Nitric oxide in the nucleus accumbens is involved in retrieval of inhibitory avoidance memory by nicotine.

Department of Neuroscience, School of Advanced Medical Technologies, Tehran University of Medical Sciences, Tehran, Iran.
Pharmacology Biochemistry and Behavior (Impact Factor: 2.82). 11/2011; 101(1):166-73. DOI: 10.1016/j.pbb.2011.11.010
Source: PubMed

ABSTRACT In the present study, the possible effect of nitric oxide agents injected into the nucleus accumbens (NAc) in the presence or absence of nicotine on morphine state-dependent memory in adult male Wistar rats was investigated. As a model of memory, a step-through type inhibitory avoidance task was used. Post-training injection of morphine (4 and 6mg/kg) dose dependently induced the impairment of memory retention. Administration of morphine (4 and 6mg/kg) before retention induced state-dependent retrieval of the memory acquired under post-training morphine (6mg/kg) influence. Injection of nicotine before retention (0.25 and 0.5mg/kg) alone and nicotine (0.1, 0.25 and 0.5mg/kg) plus an ineffective dose of morphine (2mg/kg) reversed the post-training morphine-induced memory impairment. The amnesia elicited by morphine (6mg/kg) was also prevented by pre-retention intra-NAc administration of a nitric oxide synthase (NOS) inhibitor, l-NAME (0.24μg/rat, intra-NAc). Interestingly, an ineffective dose of nicotine (0.1mg/kg) in combination with low doses of l-NAME (0.06 and 0.12μg/rat, intra-NAc) synergistically improved memory performance impaired by morphine given after training. It is important to note that intra-NAc administration of l-NAME before retention impaired memory retrieval by itself. In contrast, pre-retention administration of l-arginine, a nitric oxide (NO) precursor (0.25 and 0.5μg/rat, intra-NAc), which had no effect alone, prevented the nicotine reversal of morphine effect on memory. The results suggest a possible role for nitric oxide of nucleus accumbens in the improving effect of nicotine on the morphine-induced amnesia and morphine state-dependent memory.

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    ABSTRACT: Interactions between cannabinoid and glutamate systems have been demonstrated in some brain areas associated with mnemonic functions. This study investigates the effects of bilateral post-training intra-nucleus accumbens (NAc) shell administrations of glutamate NMDA receptor agents on memory impairment induced by cannabinoid CB1 receptor activation during a step-through inhibitory avoidance (IA) task. Our results showed post-training administration of ACPA (CB1 receptor agonist; 3ng/side) impairs IA memory consolidation, whereas AM251 (CB1 receptor antagonist; 0.3, 3 and 30ng/side), NMDA (0.3, 3 and 30ng/side), and D-AP7 (NMDA receptor antagonist; 3, 30 and 300ng/side) were ineffective. However, co-administration of AM251 (30ng/side) or NMDA (30ng/side) with ACPA (3ng/side) prevented the memory-impairing effect of ACPA. Meanwhile, co-administration of NMDA (30ng/side) and a subthreshold dose of ACPA (0.15ng/side) decreased memory consolidation. Moreover, post-training microinjection of AM251 (30ng/side) or D-AP7 (300ng/side) prevented memory impairment induced by co-administration of subthreshold doses of NMDA and ACPA. The data indicated that NMDA receptor mechanism(s), at least partly, play(s) a role in modulating the effect of ACPA on memory consolidation in the NAc shell.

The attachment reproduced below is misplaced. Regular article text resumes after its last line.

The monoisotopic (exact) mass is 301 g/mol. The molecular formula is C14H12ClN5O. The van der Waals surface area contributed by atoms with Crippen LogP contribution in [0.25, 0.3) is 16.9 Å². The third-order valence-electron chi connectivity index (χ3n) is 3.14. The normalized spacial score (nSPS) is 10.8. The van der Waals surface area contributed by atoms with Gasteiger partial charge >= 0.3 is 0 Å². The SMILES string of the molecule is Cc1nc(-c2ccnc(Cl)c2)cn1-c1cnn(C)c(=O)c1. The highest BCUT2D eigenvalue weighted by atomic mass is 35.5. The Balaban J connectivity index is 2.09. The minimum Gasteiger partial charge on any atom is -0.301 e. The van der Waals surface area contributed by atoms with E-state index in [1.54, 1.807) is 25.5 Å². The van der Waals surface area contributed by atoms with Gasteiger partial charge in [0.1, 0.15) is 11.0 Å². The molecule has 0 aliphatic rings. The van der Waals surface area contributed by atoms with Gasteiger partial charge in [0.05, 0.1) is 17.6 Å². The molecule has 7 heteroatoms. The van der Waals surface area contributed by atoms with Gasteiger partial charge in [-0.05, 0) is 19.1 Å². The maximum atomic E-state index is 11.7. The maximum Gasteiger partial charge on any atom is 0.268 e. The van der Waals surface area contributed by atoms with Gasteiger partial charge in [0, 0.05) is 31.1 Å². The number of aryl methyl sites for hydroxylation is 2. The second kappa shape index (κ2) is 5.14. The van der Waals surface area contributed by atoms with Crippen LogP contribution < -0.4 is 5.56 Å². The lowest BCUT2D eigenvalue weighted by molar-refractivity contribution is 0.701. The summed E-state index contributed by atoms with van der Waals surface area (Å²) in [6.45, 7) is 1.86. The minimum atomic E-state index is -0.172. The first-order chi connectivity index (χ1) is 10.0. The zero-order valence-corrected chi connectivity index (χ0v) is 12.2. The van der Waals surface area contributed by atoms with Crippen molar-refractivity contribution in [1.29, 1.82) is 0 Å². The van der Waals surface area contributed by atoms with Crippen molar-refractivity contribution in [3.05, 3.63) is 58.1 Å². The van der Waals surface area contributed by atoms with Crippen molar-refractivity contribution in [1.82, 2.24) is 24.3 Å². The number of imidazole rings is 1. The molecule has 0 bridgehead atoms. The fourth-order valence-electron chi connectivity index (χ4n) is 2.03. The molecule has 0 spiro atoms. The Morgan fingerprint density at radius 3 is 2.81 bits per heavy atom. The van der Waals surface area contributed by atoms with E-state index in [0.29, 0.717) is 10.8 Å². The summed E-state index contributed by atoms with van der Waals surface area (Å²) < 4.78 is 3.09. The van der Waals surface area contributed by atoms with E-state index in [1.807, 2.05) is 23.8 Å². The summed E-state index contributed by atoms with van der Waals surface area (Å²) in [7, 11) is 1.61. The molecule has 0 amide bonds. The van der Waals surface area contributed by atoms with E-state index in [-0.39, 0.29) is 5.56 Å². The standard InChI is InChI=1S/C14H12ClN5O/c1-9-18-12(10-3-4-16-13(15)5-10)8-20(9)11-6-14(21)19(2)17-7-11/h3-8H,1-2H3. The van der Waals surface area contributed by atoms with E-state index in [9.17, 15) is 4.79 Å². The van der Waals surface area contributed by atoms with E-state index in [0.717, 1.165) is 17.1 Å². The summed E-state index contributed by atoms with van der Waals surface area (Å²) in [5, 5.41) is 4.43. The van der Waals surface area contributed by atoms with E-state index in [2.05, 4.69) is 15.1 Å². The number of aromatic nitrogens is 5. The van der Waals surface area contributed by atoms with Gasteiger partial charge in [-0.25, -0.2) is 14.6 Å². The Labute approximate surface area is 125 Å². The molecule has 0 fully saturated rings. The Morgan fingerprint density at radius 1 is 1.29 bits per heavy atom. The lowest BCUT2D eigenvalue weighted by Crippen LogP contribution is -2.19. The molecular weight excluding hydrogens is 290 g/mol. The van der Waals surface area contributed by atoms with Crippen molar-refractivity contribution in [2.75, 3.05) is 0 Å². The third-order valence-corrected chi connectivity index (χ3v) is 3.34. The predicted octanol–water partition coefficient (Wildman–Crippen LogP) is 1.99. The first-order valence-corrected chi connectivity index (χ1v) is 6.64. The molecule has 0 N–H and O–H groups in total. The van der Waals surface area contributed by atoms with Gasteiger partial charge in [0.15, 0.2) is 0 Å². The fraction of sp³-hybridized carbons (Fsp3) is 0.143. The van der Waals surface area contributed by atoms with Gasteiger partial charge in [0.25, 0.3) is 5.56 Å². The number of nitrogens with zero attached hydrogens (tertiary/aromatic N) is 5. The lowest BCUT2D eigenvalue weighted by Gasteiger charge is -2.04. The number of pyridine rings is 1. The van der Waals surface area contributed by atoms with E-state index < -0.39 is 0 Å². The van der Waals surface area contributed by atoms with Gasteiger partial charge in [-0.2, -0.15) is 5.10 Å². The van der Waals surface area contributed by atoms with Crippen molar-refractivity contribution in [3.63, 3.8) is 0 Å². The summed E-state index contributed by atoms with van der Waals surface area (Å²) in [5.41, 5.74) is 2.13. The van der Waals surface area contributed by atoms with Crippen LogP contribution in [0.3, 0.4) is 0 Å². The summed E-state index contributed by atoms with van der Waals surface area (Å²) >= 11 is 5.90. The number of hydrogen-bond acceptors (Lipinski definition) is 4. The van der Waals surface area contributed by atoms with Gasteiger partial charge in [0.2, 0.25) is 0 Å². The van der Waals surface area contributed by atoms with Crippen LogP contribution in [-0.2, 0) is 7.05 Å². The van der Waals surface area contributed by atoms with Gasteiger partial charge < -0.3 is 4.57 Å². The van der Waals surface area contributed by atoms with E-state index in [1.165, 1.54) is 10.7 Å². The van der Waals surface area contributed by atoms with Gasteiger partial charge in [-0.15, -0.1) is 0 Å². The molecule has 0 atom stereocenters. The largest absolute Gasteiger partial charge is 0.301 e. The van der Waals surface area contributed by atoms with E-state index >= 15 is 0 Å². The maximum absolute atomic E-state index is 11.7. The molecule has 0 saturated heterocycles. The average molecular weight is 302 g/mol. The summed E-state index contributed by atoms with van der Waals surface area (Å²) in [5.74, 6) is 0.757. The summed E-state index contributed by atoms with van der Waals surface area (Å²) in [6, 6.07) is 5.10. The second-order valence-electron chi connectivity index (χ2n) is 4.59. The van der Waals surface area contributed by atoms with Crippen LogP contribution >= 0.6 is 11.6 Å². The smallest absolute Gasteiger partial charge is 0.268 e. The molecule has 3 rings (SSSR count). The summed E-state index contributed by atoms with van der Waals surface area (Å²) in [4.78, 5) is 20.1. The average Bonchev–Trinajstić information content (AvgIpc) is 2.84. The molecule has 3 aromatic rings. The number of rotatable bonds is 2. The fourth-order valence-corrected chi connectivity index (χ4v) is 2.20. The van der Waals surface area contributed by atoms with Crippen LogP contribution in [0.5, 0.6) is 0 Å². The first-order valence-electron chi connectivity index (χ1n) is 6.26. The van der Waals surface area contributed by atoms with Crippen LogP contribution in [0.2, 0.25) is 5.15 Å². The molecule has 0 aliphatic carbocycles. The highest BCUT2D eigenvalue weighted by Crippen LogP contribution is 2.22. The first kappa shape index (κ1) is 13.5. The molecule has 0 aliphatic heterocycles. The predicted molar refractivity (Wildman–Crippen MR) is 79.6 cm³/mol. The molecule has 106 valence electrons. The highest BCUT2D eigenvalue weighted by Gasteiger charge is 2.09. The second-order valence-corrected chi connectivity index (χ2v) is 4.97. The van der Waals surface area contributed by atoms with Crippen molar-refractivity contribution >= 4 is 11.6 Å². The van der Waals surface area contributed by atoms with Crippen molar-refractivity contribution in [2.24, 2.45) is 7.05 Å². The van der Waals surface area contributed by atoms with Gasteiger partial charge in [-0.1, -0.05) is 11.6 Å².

Behavioural brain research 04/2014; · 3.22 Impact Factor
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    ABSTRACT: In the present study, the effects of intra-dorsal hippocampal (intra-CA1) injections of nitric oxide (NO) agents on muscimol state-dependent memory were examined in mice. A single-trial step-down passive avoidance task was used for the assessment of memory retrieval in adult male NMRI mice. Post-training intra-CA1 administration of a GABAA receptor agonist, muscimol (0.05 and 0.1μg/mouse) dose dependently induced impairment of memory retention. Pre-test injection of muscimol (0.05 and 0.1μg/mouse) induced state-dependent retrieval of the memory acquired under post-training muscimol (0.1μg/mouse, intra-CA1) influence. Pre-test injection of a NO precursor, L-arginine (1 and 2μg/mouse, intra-CA1) improved memory retention, although the low dose of the drug (0.5μg/mouse) did not affect memory retention. Pre-test injection of an inhibitor of NO-synthase, L-NAME (0.5 and 1μg/mouse, intra-CA1) impaired memory retention, although the low dose of the drug (0.25μg/mouse) did not affect memory retention. In other series of experiments, pre-test intra-CA1 injection of L-arginine (0.25 and 0.5μg/mouse) 5min before the administration of muscimol (0.1μg/mouse, intra-CA1) dose dependently inhibited muscimol state-dependent memory. Pre-test intra-CA1 administration of L-arginine (0.125, 0.25 and 0.5μg/mouse) by itself cannot affect memory retention. Pre-test intra-CA1 injection of L-NAME (0.25μg/mouse, intra-CA1) reversed the memory impairment induced by post-training administration of muscimol (0.1μg/mouse, intra-CA1). Moreover, pre-test administration of L-NAME (0.125 and 0.25μg/mouse, intra-CA1) with an ineffective dose of muscimol (0.025μg/mouse, intra-CA1) significantly restored the retrieval and induced muscimol state-dependent memory. Pre-test intra-CA1 administration of L-NAME (0.0625, 0.125 and 0.25μg/mouse) by itself cannot affect memory retention. It may be suggested that the nitric oxide in the dorsal hippocampal area play an important role in muscimol state-dependent memory.
    Pharmacology Biochemistry and Behavior 12/2013; · 2.82 Impact Factor


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